......The basic unfairness of capitalism as a system for distribution of wealth and happiness has been documented over and over in everything from history books to fairy tales since it's very inception. The generalised blindness of Americans, and the fact that you may not have had access to a good political history class in college notwithstanding.

Other countries envy our success and try to emulate us, when possible. Even China, to the extent they can. South Korea went free market capitalism and is booming.

There is no other system on earth that produces as much wealth and freedom and liberty. We have flaws, but name another country with an Apple.

America is exceptional. Many of us went to college. Many still champion capitalism.

We have a mixed economy with chunks of socialism thrown in here and there. But broadly, we are a free market, entrepreneurial economy that thrives on capitalism.
post #90 of 250
Quote:
Originally Posted by Prof. Peabody View Post

You guys are just showing your extreme ignorance of any kind of political history or polisci knowledge. But hey, what does the average American know about politics or history anyway?

Every European country, and most Asian/African countries (in other words most of the rest of the world), has had socialist periods, communist periods, and capitalist periods in their history and are well aware of the differences between all three. The USA has only ever been capitalist and it has routinely for it's entire existence ridiculed, demonised, criticised, and sometimes even destroyed other nations who don't ascribe to their politics or to capitalism in general. You guys just don't have the history or the knowledge to know what you're talking about.

The average American citizen doesn't even have the correct definition of "socialism" or social democracy," and has no direct experience with it. It's just a buzz word used as a pejorative in almost the same way that you would call a rude poster on the forum a name like *ssh*le or whatever.

Capitalism is not a meritocracy. If it was, money and IP would not be inheritable for starters. People can get in control of the "purse strings" without necessarily doing anything but being born into the right family, and if you go look up the facts of the matter, you will find that this is true for the vast majority of those currently sitting on top of the capitalist heap.

The basic unfairness of capitalism as a system for distribution of wealth and happiness has been documented over and over in everything from history books to fairy tales since it's very inception. The generalised blindness of Americans, and the fact that you may not have had access to a good political history class in college notwithstanding.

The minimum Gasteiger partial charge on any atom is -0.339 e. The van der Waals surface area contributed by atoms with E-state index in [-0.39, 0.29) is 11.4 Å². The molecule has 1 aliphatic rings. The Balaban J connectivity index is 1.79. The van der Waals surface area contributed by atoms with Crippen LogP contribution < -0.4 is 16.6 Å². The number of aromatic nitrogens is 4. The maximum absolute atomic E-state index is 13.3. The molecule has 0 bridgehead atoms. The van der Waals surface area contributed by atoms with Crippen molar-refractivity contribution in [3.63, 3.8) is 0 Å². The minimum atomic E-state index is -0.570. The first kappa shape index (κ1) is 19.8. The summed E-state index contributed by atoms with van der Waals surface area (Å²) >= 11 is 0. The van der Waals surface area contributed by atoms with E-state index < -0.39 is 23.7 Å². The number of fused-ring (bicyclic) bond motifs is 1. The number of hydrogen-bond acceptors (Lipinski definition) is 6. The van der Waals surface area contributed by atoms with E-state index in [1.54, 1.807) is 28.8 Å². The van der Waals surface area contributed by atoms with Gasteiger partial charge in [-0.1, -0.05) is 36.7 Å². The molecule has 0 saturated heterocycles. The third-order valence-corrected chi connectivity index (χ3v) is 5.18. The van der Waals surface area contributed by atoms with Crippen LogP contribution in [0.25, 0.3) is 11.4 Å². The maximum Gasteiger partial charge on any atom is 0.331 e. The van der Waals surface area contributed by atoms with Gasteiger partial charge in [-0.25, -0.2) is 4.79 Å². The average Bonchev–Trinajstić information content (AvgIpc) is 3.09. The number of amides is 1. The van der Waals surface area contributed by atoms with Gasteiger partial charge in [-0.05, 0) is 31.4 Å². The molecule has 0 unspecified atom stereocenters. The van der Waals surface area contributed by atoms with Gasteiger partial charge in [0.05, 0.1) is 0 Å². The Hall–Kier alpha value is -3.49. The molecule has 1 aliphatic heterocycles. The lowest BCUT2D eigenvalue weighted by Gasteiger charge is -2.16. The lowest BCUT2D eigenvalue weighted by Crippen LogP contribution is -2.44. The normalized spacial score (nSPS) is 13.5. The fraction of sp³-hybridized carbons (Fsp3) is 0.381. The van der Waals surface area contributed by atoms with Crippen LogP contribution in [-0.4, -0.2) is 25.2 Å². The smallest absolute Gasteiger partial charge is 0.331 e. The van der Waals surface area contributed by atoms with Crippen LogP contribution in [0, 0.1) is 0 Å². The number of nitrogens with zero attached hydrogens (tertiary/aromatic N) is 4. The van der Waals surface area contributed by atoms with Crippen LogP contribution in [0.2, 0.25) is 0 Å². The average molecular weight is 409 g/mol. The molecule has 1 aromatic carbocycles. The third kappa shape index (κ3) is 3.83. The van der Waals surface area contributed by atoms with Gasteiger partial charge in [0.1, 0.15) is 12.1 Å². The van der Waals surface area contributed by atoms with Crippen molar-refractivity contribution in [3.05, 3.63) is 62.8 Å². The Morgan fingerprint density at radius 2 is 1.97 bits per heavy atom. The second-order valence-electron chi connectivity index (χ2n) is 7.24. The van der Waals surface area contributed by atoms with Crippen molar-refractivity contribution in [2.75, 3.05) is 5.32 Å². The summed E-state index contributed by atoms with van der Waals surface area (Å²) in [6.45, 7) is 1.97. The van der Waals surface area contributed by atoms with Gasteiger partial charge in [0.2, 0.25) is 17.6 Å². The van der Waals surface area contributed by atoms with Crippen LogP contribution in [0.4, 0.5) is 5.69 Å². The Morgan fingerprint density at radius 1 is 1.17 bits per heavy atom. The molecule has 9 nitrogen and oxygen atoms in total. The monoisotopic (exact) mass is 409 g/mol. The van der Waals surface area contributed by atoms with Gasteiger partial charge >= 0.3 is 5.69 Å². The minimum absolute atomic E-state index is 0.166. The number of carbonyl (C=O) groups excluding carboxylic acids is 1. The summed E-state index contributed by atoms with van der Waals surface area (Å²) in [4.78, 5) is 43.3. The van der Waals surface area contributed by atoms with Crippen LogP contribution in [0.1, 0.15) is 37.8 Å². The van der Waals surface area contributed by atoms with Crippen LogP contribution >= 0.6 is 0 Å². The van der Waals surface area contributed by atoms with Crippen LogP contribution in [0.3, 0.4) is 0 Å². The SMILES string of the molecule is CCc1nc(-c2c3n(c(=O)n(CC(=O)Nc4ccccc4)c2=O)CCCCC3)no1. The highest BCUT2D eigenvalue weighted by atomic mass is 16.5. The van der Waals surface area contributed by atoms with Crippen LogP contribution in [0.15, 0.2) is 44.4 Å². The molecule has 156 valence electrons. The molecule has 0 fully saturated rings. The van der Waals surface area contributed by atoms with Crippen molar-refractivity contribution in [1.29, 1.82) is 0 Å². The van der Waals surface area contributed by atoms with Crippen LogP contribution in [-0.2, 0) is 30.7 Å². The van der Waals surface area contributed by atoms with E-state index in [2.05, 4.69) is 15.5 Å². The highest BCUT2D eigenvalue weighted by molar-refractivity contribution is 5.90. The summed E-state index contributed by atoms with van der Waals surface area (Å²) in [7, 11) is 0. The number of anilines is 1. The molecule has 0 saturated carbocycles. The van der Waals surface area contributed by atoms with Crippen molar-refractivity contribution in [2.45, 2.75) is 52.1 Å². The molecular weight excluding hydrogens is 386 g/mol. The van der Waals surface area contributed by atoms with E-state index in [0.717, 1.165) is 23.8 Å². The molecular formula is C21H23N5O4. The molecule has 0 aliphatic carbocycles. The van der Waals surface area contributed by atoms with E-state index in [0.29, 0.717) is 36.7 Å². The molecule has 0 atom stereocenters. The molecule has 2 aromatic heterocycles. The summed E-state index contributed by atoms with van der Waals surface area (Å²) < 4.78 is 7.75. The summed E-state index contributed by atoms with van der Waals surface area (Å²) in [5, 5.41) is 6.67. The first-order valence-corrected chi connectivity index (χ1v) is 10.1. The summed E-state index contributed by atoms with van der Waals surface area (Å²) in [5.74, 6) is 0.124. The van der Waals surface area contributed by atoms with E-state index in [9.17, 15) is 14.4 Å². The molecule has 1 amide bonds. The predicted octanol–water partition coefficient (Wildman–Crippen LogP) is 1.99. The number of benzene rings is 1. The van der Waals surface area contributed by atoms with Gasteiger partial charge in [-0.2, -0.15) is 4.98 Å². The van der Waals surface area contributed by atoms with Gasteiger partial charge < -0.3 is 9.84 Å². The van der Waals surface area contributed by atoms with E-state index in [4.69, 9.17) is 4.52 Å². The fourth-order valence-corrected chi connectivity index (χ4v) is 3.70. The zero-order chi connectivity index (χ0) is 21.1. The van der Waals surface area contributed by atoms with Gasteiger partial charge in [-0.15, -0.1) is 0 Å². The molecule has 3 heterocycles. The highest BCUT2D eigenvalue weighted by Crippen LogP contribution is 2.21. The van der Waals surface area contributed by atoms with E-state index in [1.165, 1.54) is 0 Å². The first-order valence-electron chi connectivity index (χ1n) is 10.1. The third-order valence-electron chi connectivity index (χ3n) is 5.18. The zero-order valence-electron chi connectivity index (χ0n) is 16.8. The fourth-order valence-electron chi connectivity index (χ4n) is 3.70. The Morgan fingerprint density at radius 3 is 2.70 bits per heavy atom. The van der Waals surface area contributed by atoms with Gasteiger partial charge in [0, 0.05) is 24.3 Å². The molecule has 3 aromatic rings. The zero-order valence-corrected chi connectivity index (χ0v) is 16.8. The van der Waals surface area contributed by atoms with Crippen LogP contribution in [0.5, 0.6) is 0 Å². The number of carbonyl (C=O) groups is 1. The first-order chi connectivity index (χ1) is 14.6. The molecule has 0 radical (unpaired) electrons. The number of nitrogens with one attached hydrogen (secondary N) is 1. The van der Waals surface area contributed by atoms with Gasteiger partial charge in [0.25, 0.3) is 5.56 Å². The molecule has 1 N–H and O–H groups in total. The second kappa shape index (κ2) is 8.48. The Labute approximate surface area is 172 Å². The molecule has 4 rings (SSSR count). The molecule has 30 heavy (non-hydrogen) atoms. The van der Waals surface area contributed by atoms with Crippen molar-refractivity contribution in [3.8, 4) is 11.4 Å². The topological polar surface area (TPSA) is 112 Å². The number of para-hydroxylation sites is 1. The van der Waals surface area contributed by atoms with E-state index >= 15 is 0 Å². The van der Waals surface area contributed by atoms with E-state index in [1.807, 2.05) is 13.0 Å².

You have some fairly substantiated arguments, but fail to draw them into a cohesive conclusion. Would you like to talk about history? Does U.S success not demonstrate the merits of Capitalism itself?? Does the failing of communist countries not demonstrate the merits of Capitalism???

Just because individual x inherits his/her fortune, doesn't rule out individual y from earning his/her fortune- the two are not mutually exclusive.

Liberal/communist sympathies demonstrate great "moral fibre", but do nothing to improve a country. The wealthy of America are already bailing out the rest of the country, why keep testing them?

And to demonstrate your ignorance (in thinking I am "an average American") I would like to point that i'm a tried and true Canadian, and have lived in Canada my whole life. I don't want to sound "ignorant" and assume you don't know much about Canadian politics, fiscal management, etc, but I'll give you the cole notes version:

We are "a more liberal America". Our wealthy pay a little more of the tax burden, and our tax rates in general are a lot higher. As a result, we have pretty strong social programs, health care, and a a crap ton of people leeching social assistance.

What have our grand liberal gestures helped this country achieve? Well a lot of people think we are nice....that means something I guess.
post #91 of 250
IF a person was smart to create something and then make billions..why not? that is the reward for ingenuity..We have more control, there is less creation, less jobs...

The idiot that says that education would be better if the wealthiest would be over taxed does not have a clue of how economy and the financial growth works, your thought is very close to what the FORMER Soviet Union thought and they went down the drains..